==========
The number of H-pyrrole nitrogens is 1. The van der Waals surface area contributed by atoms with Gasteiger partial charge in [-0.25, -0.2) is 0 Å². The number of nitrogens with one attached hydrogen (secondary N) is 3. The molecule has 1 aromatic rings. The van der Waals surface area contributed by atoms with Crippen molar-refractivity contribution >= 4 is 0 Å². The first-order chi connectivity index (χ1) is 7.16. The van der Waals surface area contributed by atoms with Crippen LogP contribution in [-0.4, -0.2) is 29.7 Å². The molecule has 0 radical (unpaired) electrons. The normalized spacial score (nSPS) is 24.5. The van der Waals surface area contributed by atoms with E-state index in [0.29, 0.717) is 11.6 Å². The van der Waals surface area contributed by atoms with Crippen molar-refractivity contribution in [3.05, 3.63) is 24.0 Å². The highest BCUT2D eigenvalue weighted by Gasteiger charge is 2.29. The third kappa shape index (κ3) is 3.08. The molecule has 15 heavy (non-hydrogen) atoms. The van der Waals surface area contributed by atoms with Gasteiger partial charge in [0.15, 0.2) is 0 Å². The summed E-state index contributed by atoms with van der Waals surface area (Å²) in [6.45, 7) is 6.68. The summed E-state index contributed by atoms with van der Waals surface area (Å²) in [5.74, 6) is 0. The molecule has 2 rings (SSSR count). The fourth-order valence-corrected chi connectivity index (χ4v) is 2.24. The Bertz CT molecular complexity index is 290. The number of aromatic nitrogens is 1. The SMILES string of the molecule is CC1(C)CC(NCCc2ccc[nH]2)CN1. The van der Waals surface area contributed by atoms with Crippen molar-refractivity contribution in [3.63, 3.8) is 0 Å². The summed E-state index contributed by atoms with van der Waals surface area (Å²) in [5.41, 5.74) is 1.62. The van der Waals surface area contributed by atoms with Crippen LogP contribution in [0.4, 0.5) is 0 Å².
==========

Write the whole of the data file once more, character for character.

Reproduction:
The number of H-pyrrole nitrogens is 1. The van der Waals surface area contributed by atoms with Gasteiger partial charge in [-0.25, -0.2) is 0 Å². The number of nitrogens with one attached hydrogen (secondary N) is 3. The molecule has 1 aromatic rings. The van der Waals surface area contributed by atoms with Crippen molar-refractivity contribution >= 4 is 0 Å². The first-order chi connectivity index (χ1) is 7.16. The van der Waals surface area contributed by atoms with Crippen LogP contribution in [-0.4, -0.2) is 29.7 Å². The molecule has 0 radical (unpaired) electrons. The normalized spacial score (nSPS) is 24.5. The van der Waals surface area contributed by atoms with E-state index in [0.29, 0.717) is 11.6 Å². The van der Waals surface area contributed by atoms with Crippen molar-refractivity contribution in [3.05, 3.63) is 24.0 Å². The highest BCUT2D eigenvalue weighted by Gasteiger charge is 2.29. The third kappa shape index (κ3) is 3.08. The molecule has 15 heavy (non-hydrogen) atoms. The van der Waals surface area contributed by atoms with Gasteiger partial charge in [0.15, 0.2) is 0 Å². The summed E-state index contributed by atoms with van der Waals surface area (Å²) in [6.45, 7) is 6.68. The summed E-state index contributed by atoms with van der Waals surface area (Å²) in [5.74, 6) is 0. The molecule has 2 rings (SSSR count). The fourth-order valence-corrected chi connectivity index (χ4v) is 2.24. The Bertz CT molecular complexity index is 290. The number of aromatic nitrogens is 1. The SMILES string of the molecule is CC1(C)CC(NCCc2ccc[nH]2)CN1. The van der Waals surface area contributed by atoms with Crippen molar-refractivity contribution in [3.63, 3.8) is 0 Å². The summed E-state index contributed by atoms with van der Waals surface area (Å²) in [5.41, 5.74) is 1.62. The van der Waals surface area contributed by atoms with Crippen LogP contribution in [0.4, 0.5) is 0 Å².